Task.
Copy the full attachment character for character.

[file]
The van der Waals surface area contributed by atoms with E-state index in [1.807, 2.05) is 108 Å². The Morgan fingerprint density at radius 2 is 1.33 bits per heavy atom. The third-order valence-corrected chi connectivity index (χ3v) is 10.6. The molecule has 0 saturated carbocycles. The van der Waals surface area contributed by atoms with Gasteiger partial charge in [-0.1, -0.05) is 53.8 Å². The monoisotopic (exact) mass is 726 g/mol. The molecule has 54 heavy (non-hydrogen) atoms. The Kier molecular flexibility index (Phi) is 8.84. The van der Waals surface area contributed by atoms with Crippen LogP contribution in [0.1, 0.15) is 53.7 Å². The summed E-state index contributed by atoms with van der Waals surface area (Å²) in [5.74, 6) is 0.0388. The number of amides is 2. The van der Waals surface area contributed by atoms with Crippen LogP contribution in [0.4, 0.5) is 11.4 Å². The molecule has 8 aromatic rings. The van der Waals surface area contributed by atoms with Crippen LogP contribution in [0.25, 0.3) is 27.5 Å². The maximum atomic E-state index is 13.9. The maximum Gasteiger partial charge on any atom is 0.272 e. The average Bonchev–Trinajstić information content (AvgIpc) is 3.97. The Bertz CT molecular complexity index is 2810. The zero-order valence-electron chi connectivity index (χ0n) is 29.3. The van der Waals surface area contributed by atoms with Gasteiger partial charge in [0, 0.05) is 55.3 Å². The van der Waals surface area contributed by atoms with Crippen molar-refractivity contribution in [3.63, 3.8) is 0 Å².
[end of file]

The van der Waals surface area contributed by atoms with E-state index in [1.807, 2.05) is 108 Å². The Morgan fingerprint density at radius 2 is 1.33 bits per heavy atom. The third-order valence-corrected chi connectivity index (χ3v) is 10.6. The molecule has 0 saturated carbocycles. The van der Waals surface area contributed by atoms with Gasteiger partial charge in [-0.1, -0.05) is 53.8 Å². The monoisotopic (exact) mass is 726 g/mol. The molecule has 54 heavy (non-hydrogen) atoms. The Kier molecular flexibility index (Phi) is 8.84. The van der Waals surface area contributed by atoms with Crippen LogP contribution in [0.1, 0.15) is 53.7 Å². The summed E-state index contributed by atoms with van der Waals surface area (Å²) in [5.74, 6) is 0.0388. The number of amides is 2. The van der Waals surface area contributed by atoms with Crippen LogP contribution in [0.4, 0.5) is 11.4 Å². The molecule has 8 aromatic rings. The van der Waals surface area contributed by atoms with Crippen LogP contribution in [0.25, 0.3) is 27.5 Å². The maximum atomic E-state index is 13.9. The maximum Gasteiger partial charge on any atom is 0.272 e. The average Bonchev–Trinajstić information content (AvgIpc) is 3.97. The Bertz CT molecular complexity index is 2810. The zero-order valence-electron chi connectivity index (χ0n) is 29.3. The van der Waals surface area contributed by atoms with Gasteiger partial charge in [0, 0.05) is 55.3 Å². The van der Waals surface area contributed by atoms with Crippen molar-refractivity contribution in [3.63, 3.8) is 0 Å².